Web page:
The planet on which we live.
The fragmental material composing part of the surface of the globe especially cultivable soil.
The Earth is an oblate spheroid. It is almost spherical flattened a little at the poles with a slight bulge at the centre equator.
Perihelion Nearest position of the Earth to the Sun.
Aphelion Farthest position of the Earth from Sun.
The Earth’s interior is composed of three major layers the crust the mantle and the core.
SIAL (silicon Aluminium) Upper part of the crust.
SIMA (silicon Magnesium) Lower part of the crust.
NIFE (Nickel Iron) outer part of the core.
Rotation of the Earth Earth spins on its imaginary axis from West to East in one day. Result causation of day and night, tides.
Revolution of the Earth Earth’s motion in elliptical orbit around the Sun in one year. Result change of seasons.
Statistical Data of the Earth
Age 4550 million years
Mass 5.976×10 kg
Mean Density 5.518 kg/it
Total surface Area 510 million sq km
Land Area 29.2% of the total surface area
Water Area 70.8% of the total surface area
Rotation speed 23 hr, 56 min and 4.100 sec
Revolution Speed 365 days, 5 hr and 45.51 sec
Dates when days and nights are equal March 21(Vernal Equinox) 23 September(Autumnal Equinox)
Longest day 21st June (summer solstice) Sun is vertically overhead at tropic of cancer
Longest night 22nd December (winter solstice) Sun is vertically overhead at tropic of Capricorn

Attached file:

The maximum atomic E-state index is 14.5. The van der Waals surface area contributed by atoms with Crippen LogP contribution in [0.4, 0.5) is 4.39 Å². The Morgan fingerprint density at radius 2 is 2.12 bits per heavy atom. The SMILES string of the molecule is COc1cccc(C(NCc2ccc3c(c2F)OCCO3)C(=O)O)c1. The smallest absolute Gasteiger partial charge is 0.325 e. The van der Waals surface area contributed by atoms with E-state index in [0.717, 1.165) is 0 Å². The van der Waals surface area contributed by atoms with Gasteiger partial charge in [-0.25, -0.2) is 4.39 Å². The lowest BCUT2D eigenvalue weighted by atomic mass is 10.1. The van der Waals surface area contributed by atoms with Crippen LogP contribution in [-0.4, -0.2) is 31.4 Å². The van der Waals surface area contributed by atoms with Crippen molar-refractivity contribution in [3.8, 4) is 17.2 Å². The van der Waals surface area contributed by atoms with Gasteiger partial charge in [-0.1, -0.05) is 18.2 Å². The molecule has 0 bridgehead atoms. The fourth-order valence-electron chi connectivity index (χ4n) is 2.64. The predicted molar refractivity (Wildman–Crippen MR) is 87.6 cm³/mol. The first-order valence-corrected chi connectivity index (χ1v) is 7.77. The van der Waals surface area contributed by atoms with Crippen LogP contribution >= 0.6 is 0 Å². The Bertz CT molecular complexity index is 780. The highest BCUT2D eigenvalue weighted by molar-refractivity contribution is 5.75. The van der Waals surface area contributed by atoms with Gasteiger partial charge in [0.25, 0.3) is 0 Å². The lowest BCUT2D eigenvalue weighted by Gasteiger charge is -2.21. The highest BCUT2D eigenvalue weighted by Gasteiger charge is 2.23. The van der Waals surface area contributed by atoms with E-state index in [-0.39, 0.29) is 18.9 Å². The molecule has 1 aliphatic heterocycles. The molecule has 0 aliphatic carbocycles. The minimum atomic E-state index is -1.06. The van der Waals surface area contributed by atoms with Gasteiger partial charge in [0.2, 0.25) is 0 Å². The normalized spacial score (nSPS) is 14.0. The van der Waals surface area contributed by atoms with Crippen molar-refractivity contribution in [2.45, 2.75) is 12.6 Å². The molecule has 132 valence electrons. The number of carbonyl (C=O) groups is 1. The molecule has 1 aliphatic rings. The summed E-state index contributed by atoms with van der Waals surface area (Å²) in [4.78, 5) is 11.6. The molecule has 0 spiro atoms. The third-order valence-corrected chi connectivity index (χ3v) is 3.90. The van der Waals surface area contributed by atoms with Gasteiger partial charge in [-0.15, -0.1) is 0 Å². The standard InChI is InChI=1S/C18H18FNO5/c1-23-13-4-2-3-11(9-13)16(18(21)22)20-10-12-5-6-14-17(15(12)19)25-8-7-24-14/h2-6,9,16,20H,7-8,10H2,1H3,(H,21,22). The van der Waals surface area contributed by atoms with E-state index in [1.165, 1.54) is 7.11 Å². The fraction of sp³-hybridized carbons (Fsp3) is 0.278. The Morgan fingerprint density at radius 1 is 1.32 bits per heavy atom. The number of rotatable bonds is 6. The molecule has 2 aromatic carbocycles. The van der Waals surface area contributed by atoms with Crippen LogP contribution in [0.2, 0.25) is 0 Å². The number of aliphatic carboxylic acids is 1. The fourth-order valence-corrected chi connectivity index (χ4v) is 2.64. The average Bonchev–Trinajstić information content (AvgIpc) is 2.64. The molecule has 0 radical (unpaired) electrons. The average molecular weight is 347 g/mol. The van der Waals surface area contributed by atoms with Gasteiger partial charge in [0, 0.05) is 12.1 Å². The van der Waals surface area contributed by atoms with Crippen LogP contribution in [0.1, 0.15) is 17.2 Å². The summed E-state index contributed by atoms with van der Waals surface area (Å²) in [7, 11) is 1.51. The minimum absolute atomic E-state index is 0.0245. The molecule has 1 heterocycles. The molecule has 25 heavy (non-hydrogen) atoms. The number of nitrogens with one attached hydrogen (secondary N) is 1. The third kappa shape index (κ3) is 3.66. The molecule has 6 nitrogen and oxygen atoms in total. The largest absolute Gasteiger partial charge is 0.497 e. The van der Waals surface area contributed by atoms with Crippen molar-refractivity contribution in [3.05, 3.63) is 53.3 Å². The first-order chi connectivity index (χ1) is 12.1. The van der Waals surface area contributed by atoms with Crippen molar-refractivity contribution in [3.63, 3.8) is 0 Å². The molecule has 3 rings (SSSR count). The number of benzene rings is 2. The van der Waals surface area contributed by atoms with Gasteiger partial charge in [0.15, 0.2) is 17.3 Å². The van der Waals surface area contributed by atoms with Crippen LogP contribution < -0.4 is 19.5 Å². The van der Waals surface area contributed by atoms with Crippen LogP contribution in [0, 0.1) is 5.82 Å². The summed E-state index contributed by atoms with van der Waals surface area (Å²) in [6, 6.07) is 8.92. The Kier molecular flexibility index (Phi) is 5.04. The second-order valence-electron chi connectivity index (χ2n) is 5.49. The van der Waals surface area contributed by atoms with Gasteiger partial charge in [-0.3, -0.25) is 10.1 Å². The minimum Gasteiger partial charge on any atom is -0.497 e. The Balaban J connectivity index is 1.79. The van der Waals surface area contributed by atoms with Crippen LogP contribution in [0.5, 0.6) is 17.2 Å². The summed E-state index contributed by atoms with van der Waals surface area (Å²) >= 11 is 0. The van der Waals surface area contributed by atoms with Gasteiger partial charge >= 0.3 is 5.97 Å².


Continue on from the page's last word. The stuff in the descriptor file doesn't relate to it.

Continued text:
Escape velocity 11.2 km/sec
Mean surface temperature 15°C
Distance North or South of the equator measured in degrees up to 90 degrees.
Located at a latitude of 40 degrees North.
First use, 14th century.
Imaginary lines drawn on the Earth’s surface parallel to the equator. Equator is the biggest latitude that divides Earth in two equal hemispheres (North and south).
Tropic of cancer 23.5°N
Tropic of Capricorn 23.5°S
Arctic circle 66.5°N
Antarctic circle 66.5°S
- Each degree of latitude equals 111 km.
- The most important line of latitude is the Equator.
Distance measured in degrees East or West from on imaginary line ( called the prime meridian) that goes from the North pole to the South pole and that passes through greenwich England.
An imaginary line that circles the Earth at a particular longitude.
- Meridians are a series of semicircles that run from pole to pole passing through the equator.
- Prime Meridian passes through Greenwich near London, divides the Earth in Eastern and western hemisphere. Its value is 0°.